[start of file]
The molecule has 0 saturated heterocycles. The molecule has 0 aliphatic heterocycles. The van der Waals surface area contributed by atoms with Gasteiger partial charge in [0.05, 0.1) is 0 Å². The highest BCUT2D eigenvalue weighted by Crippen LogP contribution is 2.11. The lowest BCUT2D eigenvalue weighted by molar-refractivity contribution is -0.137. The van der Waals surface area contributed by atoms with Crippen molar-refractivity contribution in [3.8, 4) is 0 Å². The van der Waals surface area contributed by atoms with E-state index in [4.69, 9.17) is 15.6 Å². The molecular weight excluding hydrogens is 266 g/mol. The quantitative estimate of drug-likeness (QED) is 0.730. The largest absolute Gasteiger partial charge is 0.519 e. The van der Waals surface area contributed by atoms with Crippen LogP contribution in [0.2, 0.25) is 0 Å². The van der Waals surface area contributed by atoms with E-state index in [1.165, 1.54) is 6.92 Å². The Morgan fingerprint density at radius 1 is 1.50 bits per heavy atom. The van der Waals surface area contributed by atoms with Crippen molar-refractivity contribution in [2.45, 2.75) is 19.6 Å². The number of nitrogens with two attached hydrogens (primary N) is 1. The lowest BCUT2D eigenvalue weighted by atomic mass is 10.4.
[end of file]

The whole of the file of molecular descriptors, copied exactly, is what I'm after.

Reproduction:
The molecule has 0 saturated heterocycles. The molecule has 0 aliphatic heterocycles. The van der Waals surface area contributed by atoms with Gasteiger partial charge in [0.05, 0.1) is 0 Å². The highest BCUT2D eigenvalue weighted by Crippen LogP contribution is 2.11. The lowest BCUT2D eigenvalue weighted by molar-refractivity contribution is -0.137. The van der Waals surface area contributed by atoms with Crippen molar-refractivity contribution in [3.8, 4) is 0 Å². The van der Waals surface area contributed by atoms with E-state index in [4.69, 9.17) is 15.6 Å². The molecular weight excluding hydrogens is 266 g/mol. The quantitative estimate of drug-likeness (QED) is 0.730. The largest absolute Gasteiger partial charge is 0.519 e. The van der Waals surface area contributed by atoms with Crippen LogP contribution in [0.2, 0.25) is 0 Å². The van der Waals surface area contributed by atoms with E-state index in [1.165, 1.54) is 6.92 Å². The Morgan fingerprint density at radius 1 is 1.50 bits per heavy atom. The van der Waals surface area contributed by atoms with Crippen molar-refractivity contribution in [2.45, 2.75) is 19.6 Å². The number of nitrogens with two attached hydrogens (primary N) is 1. The lowest BCUT2D eigenvalue weighted by atomic mass is 10.4.